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Families face being nearly €200 worse off after Budget in spite of income tax cut

Households face being up to €190 worse off after the Budget as income tax cuts could be wiped out by increases in other charges and levies.

The Budget is likely to see an increase in the amount of money people can earn before they hit the top rate of income tax, but this could be cancelled out by a rise in PRSI and higher carbon taxes.

Householders could be between €120 and €190 worse off overall after the Budget, according to analysis by the Irish Tax Institute.

It said Finance Minister Paschal Donohoe has various options for next month’s Budget but he is likely to increase the entry point to the top income tax rate.

Allowing workers to earn another €1,000 before they hit the 40pc income tax rate would be worth about €200 a year to someone on €40,000, according to calculations by the Tax Institute.

Such a move would allow people to earn €35,550 before being hit with the higher tax rate.

Taoiseach Leo Varadkar has indicated that there is likely to be an increase in the higher rate entry point to stop so much of people’s incomes being taxed at higher rates.

The tax body said Mr Donohoe was also considering increasing the PRSI rate from 4pc to 4.5pc for employees. This would cost someone on €50,000 around €250 a year, according to a report prepared for Social Protection Minister Regina Doherty by officials.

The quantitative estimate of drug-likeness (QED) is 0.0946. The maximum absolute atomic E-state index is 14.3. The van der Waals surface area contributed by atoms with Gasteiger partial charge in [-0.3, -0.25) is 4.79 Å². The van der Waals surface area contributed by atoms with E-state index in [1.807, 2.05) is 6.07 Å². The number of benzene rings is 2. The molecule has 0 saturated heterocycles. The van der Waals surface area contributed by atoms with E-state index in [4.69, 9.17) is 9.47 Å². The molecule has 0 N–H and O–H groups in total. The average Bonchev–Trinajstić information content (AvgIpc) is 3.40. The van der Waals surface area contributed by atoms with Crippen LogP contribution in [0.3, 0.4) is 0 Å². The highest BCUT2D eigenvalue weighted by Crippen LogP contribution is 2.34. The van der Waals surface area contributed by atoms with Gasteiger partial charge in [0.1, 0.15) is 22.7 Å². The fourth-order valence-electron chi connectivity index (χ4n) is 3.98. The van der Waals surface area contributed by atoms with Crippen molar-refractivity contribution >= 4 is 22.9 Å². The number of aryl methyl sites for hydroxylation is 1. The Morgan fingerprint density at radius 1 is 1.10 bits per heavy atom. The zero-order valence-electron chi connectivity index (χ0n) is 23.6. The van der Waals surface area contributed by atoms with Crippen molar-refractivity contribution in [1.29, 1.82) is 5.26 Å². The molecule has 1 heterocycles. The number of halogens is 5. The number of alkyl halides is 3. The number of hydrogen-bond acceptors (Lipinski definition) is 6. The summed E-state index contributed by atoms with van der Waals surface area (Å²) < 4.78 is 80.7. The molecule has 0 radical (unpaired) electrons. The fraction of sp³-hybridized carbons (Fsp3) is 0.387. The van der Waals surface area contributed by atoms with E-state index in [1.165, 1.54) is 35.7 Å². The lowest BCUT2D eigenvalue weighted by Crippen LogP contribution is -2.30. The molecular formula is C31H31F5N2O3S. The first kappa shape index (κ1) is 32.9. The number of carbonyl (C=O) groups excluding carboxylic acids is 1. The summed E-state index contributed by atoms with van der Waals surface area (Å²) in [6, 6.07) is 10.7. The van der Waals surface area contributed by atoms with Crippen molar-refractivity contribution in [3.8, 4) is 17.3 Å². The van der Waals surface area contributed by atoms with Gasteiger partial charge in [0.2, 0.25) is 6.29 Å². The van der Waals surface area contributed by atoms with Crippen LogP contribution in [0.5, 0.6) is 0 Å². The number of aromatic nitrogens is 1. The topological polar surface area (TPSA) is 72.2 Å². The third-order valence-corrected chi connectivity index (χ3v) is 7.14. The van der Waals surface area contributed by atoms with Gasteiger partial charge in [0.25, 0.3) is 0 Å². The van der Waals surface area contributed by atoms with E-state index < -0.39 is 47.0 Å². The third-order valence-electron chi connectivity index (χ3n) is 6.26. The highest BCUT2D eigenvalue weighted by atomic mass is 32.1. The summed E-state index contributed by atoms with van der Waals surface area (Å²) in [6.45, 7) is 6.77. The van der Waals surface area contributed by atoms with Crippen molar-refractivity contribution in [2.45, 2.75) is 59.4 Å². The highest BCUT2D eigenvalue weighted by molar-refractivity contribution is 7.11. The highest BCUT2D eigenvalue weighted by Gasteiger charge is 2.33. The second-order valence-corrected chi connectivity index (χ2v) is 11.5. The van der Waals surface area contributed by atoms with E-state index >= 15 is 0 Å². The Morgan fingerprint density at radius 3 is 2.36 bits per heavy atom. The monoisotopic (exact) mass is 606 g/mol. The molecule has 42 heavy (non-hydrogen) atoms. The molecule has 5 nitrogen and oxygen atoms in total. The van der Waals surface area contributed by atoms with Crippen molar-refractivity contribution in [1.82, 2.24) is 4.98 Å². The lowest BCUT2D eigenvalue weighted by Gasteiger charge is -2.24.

There could also be more tax on carbon emissions, which would hit petrol, diesel, coal, briquettes and gas. Higher carbon tax would cost the average household an extra €69 a year if just €5 is added to the charge per tonne of carbon emissions, the Tax Institute said, quoting Economic and Social Research Institute data. Adding €10 to the carbon charge would cost families €138 a year.

Olivia Buckley of the Tax Institute said it was not sure which of the options would be chosen by Mr Donohoe, as they were political decisions.

She added that Ireland was unusual in terms of how early earnings hit the higher tax rate. At the moment, workers pay the 40pc income tax rate on earnings over €34,550.

“We can see why the Taoiseach is talking about this. That needs to addressed in terms of the squeezed middle,” said Ms Buckley.

She added that the State tax-raising system is skewed towards income tax. Income tax and the universal social charge represent 40pc of all taxes raised, with only 16pc coming from corporate tax.

The majority of income tax is paid by those earning more than €55,000. Some 85pc of income tax is paid by those earning middle and higher income.

Almost a third of workers pay no income tax at all.

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